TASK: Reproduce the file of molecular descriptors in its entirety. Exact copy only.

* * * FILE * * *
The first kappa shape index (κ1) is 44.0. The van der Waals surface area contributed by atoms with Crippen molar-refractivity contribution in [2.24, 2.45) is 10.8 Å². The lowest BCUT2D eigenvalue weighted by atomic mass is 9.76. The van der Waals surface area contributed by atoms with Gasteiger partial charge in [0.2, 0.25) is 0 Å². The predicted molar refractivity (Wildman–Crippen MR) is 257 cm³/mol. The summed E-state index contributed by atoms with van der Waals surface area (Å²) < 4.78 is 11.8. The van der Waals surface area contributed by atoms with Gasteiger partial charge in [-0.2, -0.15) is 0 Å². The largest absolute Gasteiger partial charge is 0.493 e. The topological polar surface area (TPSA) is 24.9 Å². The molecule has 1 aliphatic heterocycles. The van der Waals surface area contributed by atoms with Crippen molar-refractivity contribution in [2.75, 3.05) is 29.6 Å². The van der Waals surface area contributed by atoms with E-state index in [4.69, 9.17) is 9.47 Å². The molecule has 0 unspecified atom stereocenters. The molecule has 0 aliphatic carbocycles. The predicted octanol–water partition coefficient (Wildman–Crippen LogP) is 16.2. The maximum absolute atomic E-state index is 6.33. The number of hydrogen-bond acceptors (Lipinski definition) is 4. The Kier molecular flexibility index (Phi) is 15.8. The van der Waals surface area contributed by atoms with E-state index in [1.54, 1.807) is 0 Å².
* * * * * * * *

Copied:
The first kappa shape index (κ1) is 44.0. The van der Waals surface area contributed by atoms with Crippen molar-refractivity contribution in [2.24, 2.45) is 10.8 Å². The lowest BCUT2D eigenvalue weighted by atomic mass is 9.76. The van der Waals surface area contributed by atoms with Gasteiger partial charge in [0.2, 0.25) is 0 Å². The predicted molar refractivity (Wildman–Crippen MR) is 257 cm³/mol. The summed E-state index contributed by atoms with van der Waals surface area (Å²) < 4.78 is 11.8. The van der Waals surface area contributed by atoms with Gasteiger partial charge in [-0.2, -0.15) is 0 Å². The largest absolute Gasteiger partial charge is 0.493 e. The topological polar surface area (TPSA) is 24.9 Å². The molecule has 1 aliphatic heterocycles. The van der Waals surface area contributed by atoms with Crippen molar-refractivity contribution in [2.75, 3.05) is 29.6 Å². The van der Waals surface area contributed by atoms with E-state index in [4.69, 9.17) is 9.47 Å². The molecule has 0 unspecified atom stereocenters. The molecule has 0 aliphatic carbocycles. The predicted octanol–water partition coefficient (Wildman–Crippen LogP) is 16.2. The maximum absolute atomic E-state index is 6.33. The number of hydrogen-bond acceptors (Lipinski definition) is 4. The Kier molecular flexibility index (Phi) is 15.8. The van der Waals surface area contributed by atoms with E-state index in [1.54, 1.807) is 0 Å².